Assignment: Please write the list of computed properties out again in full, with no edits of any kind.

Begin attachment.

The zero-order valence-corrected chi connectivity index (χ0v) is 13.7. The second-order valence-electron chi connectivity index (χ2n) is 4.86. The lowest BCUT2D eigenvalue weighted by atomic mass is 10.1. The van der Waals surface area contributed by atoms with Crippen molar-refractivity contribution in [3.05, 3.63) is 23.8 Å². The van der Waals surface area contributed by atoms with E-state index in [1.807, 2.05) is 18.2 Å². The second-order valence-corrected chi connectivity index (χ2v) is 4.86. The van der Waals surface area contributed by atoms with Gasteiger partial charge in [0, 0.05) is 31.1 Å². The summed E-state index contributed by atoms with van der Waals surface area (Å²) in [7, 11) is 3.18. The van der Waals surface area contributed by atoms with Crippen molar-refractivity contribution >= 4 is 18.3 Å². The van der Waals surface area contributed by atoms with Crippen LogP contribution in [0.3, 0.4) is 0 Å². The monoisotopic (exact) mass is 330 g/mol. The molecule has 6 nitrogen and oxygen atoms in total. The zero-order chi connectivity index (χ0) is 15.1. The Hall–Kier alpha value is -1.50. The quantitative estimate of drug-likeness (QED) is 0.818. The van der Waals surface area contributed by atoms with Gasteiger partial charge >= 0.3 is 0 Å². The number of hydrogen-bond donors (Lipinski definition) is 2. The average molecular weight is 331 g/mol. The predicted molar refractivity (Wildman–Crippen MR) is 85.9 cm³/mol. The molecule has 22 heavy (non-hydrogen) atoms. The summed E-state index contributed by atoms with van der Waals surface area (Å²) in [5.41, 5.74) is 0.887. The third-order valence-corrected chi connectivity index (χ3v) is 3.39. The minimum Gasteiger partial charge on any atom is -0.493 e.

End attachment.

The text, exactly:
The zero-order valence-corrected chi connectivity index (χ0v) is 13.7. The second-order valence-electron chi connectivity index (χ2n) is 4.86. The lowest BCUT2D eigenvalue weighted by atomic mass is 10.1. The van der Waals surface area contributed by atoms with Crippen molar-refractivity contribution in [3.05, 3.63) is 23.8 Å². The van der Waals surface area contributed by atoms with E-state index in [1.807, 2.05) is 18.2 Å². The second-order valence-corrected chi connectivity index (χ2v) is 4.86. The van der Waals surface area contributed by atoms with Gasteiger partial charge in [0, 0.05) is 31.1 Å². The summed E-state index contributed by atoms with van der Waals surface area (Å²) in [7, 11) is 3.18. The van der Waals surface area contributed by atoms with Crippen molar-refractivity contribution >= 4 is 18.3 Å². The van der Waals surface area contributed by atoms with Crippen LogP contribution in [0.3, 0.4) is 0 Å². The monoisotopic (exact) mass is 330 g/mol. The molecule has 6 nitrogen and oxygen atoms in total. The zero-order chi connectivity index (χ0) is 15.1. The Hall–Kier alpha value is -1.50. The quantitative estimate of drug-likeness (QED) is 0.818. The van der Waals surface area contributed by atoms with Gasteiger partial charge >= 0.3 is 0 Å². The number of hydrogen-bond donors (Lipinski definition) is 2. The average molecular weight is 331 g/mol. The predicted molar refractivity (Wildman–Crippen MR) is 85.9 cm³/mol. The molecule has 22 heavy (non-hydrogen) atoms. The summed E-state index contributed by atoms with van der Waals surface area (Å²) in [5.41, 5.74) is 0.887. The third-order valence-corrected chi connectivity index (χ3v) is 3.39. The minimum Gasteiger partial charge on any atom is -0.493 e.